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Horseshoe crab blood key to making COVID-19 vaccine, but ecosystem may suffer

Pinellas County

ST. PETERSBURG, Fla. (WFLA) – It’s one of the most unusual animals found on Florida’s shores, but the horseshoe crab could hold the key in the development of a coronavirus vaccine.

The animal could have an impact on the race for a vaccine and it could ultimately impact the environment.

Horseshoes are known for nesting along the shorelines. Scientists said their vital to our ecosystem, but their blood is vital for our medical industry.

“We’re doing all this really fancy modern cutting edge medicine but we have to go back to something like the horseshoe crabs to get the test to validate that this vaccine is safe for people,” said Ari Fustukjian, Senior staff Veterinarian at The Florida Aquarium.

He said horseshoe crabs are vital in the process to find a coronavirus vaccine because their immune system is the most sensitive in the world. He said they use the blood to make sure human and animal vaccines don’t get bacteria in them.

“It’s interesting that they’re so critically important, basically the entire big pharma and development of drugs is dependent on this lovely animal that spends 99 percent of its time down in the mud,” said Fustukjian.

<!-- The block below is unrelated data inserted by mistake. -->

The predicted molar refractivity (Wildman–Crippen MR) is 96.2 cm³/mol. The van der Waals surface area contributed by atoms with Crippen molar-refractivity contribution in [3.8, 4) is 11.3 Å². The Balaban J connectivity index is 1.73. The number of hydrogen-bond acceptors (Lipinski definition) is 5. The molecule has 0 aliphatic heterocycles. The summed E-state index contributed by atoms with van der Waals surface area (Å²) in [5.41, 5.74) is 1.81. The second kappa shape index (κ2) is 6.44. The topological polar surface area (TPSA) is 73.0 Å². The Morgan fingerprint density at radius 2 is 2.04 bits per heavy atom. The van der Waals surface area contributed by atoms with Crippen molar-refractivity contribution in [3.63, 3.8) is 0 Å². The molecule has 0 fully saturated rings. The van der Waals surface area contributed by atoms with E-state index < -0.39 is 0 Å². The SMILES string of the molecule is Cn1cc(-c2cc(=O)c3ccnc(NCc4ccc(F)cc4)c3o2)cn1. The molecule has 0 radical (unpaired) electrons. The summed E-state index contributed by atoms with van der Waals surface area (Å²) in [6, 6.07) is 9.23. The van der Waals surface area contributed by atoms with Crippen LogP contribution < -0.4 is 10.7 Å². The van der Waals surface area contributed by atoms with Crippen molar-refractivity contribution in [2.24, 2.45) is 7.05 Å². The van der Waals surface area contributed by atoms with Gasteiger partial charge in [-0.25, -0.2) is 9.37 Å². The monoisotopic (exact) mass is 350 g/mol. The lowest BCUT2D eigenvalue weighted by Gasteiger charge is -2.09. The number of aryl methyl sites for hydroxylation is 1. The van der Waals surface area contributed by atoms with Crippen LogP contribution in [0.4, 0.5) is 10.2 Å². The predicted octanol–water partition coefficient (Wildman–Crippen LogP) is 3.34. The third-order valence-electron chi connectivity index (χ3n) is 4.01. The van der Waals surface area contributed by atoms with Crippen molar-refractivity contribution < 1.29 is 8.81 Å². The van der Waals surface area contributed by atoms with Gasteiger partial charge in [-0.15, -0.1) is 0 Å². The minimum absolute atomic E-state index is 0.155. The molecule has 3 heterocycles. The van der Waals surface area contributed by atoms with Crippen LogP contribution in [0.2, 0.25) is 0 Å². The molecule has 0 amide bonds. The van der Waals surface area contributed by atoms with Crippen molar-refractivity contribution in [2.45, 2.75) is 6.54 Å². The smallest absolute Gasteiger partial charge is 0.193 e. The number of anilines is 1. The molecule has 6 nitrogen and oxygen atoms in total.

Eron Higgins said their Eckerd College research group has studied horseshoe crabs for six years.

He said they have 10 legs, 10 eyes and they’re not even in the crab family.

“They’re actually closer, more closely related to spiders. Their shell is not like crabs, it’s called chiton, a softer material,” said Higgins.

He said right now about a million horseshoe crabs are harvested every year in the northeast, near Delaware, but medical groups have their eyes on Florida next.

“They’ve been looking down here and that’s one of the reasons we’ve been studying them. They have companies that have permits to harvest down here. They not doing it yet but they have the permits. So we wanted to get a really good idea about the population before starting harvesting,” said Higgins.

Higgins said they’ve been around 350 million years, so many other animals in the water depend on them.

He said if the horseshoe crab population were to decline too much, it could negatively impact the ecosystem.

“I try to encourage people, please be nice to them because they’re very harmless and super important for our system, our whole ecology,” said Higgins.

Horseshoe crabs are completely harmless, said Higgins. He said the tail on the end isn’t it a stinger, it’s actually used as a kickstand to help flip over if they land on their back.

For more information about this topic read more from the FWC or National Geographic.


Copyright 2020 Nexstar Broadcasting, Inc. All rights reserved. This material may not be published, broadcast, rewritten, or redistributed.

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